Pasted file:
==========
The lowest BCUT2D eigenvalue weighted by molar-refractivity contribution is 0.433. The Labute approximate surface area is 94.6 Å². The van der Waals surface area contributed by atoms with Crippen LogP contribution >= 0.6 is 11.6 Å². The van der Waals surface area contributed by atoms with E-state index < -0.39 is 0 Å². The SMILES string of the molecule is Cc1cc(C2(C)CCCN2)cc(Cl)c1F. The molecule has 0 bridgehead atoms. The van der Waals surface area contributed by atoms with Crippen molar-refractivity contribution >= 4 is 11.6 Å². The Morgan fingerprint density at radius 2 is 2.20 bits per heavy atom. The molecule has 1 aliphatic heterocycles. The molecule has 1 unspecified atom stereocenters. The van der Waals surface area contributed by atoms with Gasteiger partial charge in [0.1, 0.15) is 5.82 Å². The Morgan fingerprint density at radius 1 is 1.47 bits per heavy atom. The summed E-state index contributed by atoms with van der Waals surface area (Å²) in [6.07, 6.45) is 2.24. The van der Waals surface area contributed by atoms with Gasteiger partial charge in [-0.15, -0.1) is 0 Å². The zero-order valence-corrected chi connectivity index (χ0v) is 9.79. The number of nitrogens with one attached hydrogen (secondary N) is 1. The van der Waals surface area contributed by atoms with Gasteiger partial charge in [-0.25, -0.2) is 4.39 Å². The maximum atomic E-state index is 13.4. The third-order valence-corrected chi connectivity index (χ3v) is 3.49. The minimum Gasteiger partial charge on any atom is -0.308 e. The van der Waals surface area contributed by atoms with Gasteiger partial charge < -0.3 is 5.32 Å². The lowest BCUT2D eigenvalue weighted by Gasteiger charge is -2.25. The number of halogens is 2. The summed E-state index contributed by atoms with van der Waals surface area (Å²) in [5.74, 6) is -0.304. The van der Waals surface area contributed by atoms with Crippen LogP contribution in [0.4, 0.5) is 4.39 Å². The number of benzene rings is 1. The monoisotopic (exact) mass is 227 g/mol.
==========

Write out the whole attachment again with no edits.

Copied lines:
The lowest BCUT2D eigenvalue weighted by molar-refractivity contribution is 0.433. The Labute approximate surface area is 94.6 Å². The van der Waals surface area contributed by atoms with Crippen LogP contribution >= 0.6 is 11.6 Å². The van der Waals surface area contributed by atoms with E-state index < -0.39 is 0 Å². The SMILES string of the molecule is Cc1cc(C2(C)CCCN2)cc(Cl)c1F. The molecule has 0 bridgehead atoms. The van der Waals surface area contributed by atoms with Crippen molar-refractivity contribution >= 4 is 11.6 Å². The Morgan fingerprint density at radius 2 is 2.20 bits per heavy atom. The molecule has 1 aliphatic heterocycles. The molecule has 1 unspecified atom stereocenters. The van der Waals surface area contributed by atoms with Gasteiger partial charge in [0.1, 0.15) is 5.82 Å². The Morgan fingerprint density at radius 1 is 1.47 bits per heavy atom. The summed E-state index contributed by atoms with van der Waals surface area (Å²) in [6.07, 6.45) is 2.24. The van der Waals surface area contributed by atoms with Gasteiger partial charge in [-0.15, -0.1) is 0 Å². The zero-order valence-corrected chi connectivity index (χ0v) is 9.79. The number of nitrogens with one attached hydrogen (secondary N) is 1. The van der Waals surface area contributed by atoms with Gasteiger partial charge in [-0.25, -0.2) is 4.39 Å². The maximum atomic E-state index is 13.4. The third-order valence-corrected chi connectivity index (χ3v) is 3.49. The minimum Gasteiger partial charge on any atom is -0.308 e. The van der Waals surface area contributed by atoms with Gasteiger partial charge < -0.3 is 5.32 Å². The lowest BCUT2D eigenvalue weighted by Gasteiger charge is -2.25. The number of halogens is 2. The summed E-state index contributed by atoms with van der Waals surface area (Å²) in [5.74, 6) is -0.304. The van der Waals surface area contributed by atoms with Crippen LogP contribution in [0.4, 0.5) is 4.39 Å². The number of benzene rings is 1. The monoisotopic (exact) mass is 227 g/mol.